On the final offensive possession of the Wild Card Game against Miami, Ben Roethlisberger broke out of the pocket and looked for a receiver who might be able to help him convert a third-and-8 with 4:34 remaining in the game, and in the process of that he was dragged down from behind by Cameron Wake as he was releasing the ball that became an interception by cornerback Xavien Howard.
During his news conference today, Coach Mike Tomlin addressed the questions resulting from that sequence.
Such as: What was Roethlisberger still doing in a game in which the Steelers held a 30-12 lead?
“Because we felt Ben’s presence in the game would aid us in closing out the game via the run,” said Tomlin. “We had every intention of working to close the game out with DeAngelo (Williams), and Ben’s presence on the field would aid in that not only because of his presence, but a lot of our run game was check-oriented, based on what we saw from the defense. Ben had the better part of the game to see those checks and to put us in the appropriate calls in an effort to do it.”
And then before the next question could be asked, Tomlin continued, “Now, I take responsibility for throwing it on third down. I got a little over-aggressive there, and it goes beyond taking responsibility. I made the call, so don’t ask Todd (Haley) about it. I made the call, and I take responsibility for that.”
What set of circumstances might be considered safe ones when it comes to removing his starting quarterback?
“It really depends on circumstances,” said Tomlin. “There is really no cookie-cutter in terms of making those decisions.”
Already having indicated Roethlisberger’s injury was an aggravation of a previous foot injury, Tomlin explained the plan for his starting quarterback the rest of the week:
“I manage his practice availability irregardless of circumstance,” said Tomlin. “He’s a veteran guy. You have to take into account the cumulative effect of throws and so forth. He has very limited physical reps on a Wednesday over the second half of the season anyway. You guys who watch us work know and understand that. I don’t imagine his foot circumstance changing our approach to his readiness.”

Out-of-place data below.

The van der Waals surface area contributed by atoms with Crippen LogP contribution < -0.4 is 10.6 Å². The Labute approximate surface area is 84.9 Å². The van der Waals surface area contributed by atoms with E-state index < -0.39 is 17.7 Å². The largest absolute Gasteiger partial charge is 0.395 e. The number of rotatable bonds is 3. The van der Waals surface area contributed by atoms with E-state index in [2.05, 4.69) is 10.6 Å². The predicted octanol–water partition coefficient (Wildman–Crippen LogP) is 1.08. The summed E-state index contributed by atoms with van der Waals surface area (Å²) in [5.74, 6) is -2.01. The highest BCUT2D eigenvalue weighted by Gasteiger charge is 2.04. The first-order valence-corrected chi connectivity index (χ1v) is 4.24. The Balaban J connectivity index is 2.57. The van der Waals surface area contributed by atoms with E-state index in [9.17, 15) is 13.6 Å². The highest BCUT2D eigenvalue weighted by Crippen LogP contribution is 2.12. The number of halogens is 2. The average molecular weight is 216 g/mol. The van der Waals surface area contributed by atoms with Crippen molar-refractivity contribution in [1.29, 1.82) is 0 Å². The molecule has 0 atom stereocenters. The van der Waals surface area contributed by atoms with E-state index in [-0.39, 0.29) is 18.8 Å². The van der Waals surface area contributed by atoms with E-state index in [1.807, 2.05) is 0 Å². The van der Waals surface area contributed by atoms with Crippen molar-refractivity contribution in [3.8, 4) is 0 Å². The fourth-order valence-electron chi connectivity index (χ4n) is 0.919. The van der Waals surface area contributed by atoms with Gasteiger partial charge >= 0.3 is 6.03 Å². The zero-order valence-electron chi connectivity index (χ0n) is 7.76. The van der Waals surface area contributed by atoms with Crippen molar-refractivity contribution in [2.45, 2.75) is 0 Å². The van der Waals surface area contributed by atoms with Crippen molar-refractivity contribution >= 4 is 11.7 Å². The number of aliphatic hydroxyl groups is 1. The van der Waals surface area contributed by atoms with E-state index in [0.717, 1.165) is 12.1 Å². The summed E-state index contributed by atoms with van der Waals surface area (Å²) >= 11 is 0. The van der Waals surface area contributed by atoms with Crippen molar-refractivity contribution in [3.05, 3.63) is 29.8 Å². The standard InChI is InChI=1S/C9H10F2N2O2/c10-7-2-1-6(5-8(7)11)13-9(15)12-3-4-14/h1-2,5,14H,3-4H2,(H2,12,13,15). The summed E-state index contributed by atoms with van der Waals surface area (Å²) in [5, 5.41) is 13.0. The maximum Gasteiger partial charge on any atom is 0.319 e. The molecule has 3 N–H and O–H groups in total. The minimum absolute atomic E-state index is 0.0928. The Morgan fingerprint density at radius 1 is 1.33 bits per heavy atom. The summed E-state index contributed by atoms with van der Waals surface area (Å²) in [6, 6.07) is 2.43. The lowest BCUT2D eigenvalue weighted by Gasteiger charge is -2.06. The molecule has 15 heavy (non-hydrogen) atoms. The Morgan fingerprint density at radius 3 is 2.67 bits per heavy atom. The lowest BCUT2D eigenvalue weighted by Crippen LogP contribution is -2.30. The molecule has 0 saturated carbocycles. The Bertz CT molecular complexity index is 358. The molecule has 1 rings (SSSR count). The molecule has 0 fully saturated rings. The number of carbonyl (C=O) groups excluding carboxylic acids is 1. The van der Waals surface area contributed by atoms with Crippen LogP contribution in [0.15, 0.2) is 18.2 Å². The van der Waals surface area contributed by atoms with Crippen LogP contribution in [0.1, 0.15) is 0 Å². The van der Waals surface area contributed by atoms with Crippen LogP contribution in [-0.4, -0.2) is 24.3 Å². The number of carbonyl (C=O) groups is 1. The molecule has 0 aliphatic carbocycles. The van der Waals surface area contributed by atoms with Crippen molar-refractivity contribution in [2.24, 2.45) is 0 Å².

And Roethlisberger himself already has said his foot is out of the walking boot and that the injury won’t prevent him from playing on Sunday against the Chiefs in Kansas City.
TOMLIN’S INJURY UPDATE
“From an injury standpoint, some pre-existing injuries we’ll continue to monitor – and you know the normal procedure, that being we’ll evaluate the amount they’re able to participate this week and the quality of that participation to determine whether or not they’re able to help us this week – and that group includes
“Some in-game things worth mentioning: Le’Veon Bell has some bumps and bruises associated with play. He touched it a few times, so I may give him a day, on Wednesday. Ben Roethlisberger aggravated his foot, but it doesn’t appear to be an issue. We’ll watch him closely as we push forward to the game but not anticipating that limiting him.
TOMLIN ON OLBs COACH JOEY PORTER
“I’ll start with a comment regarding Coach Porter’s situation. Obviously it’s a disappointing one, an unfortunate one, one that we are dealing with, and we are dealing with in an appropriate manner. To be involved in the National Football League is an honor and a privilege, it’s not a right. We should respect it as such. Obviously that was breached in these circumstances and there are consequences to be suffered because of it. The statement that we released yesterday is an accurate one in that we placed Coach Porter on leave as we gather information regarding the incident. There is no timetable on that. We will do what is appropriate.
“In this league, we’re all held to a standard of decorum. Players, but also coaches, front office people, executives even more so and rightfully so. We’re treating this with the attention it deserves. We’re not overly concerned with it being a distraction for us, quite honestly. It’s our job to deal with and overcome distractions and things that pop up from time to time. Sometimes those incidents are highly publicized, like this incident. Sometimes those instances aren’t publicized at all. This (one) is common knowledge and a public issue, so I see how it could be viewed as (a distraction), but inside this building it won’t be. It’ll just be one of the myriad things we’ll have to deal with as professionals. And it doesn’t change what is expected from us, and it won’t change our approach to preparation for what’s expected from us.”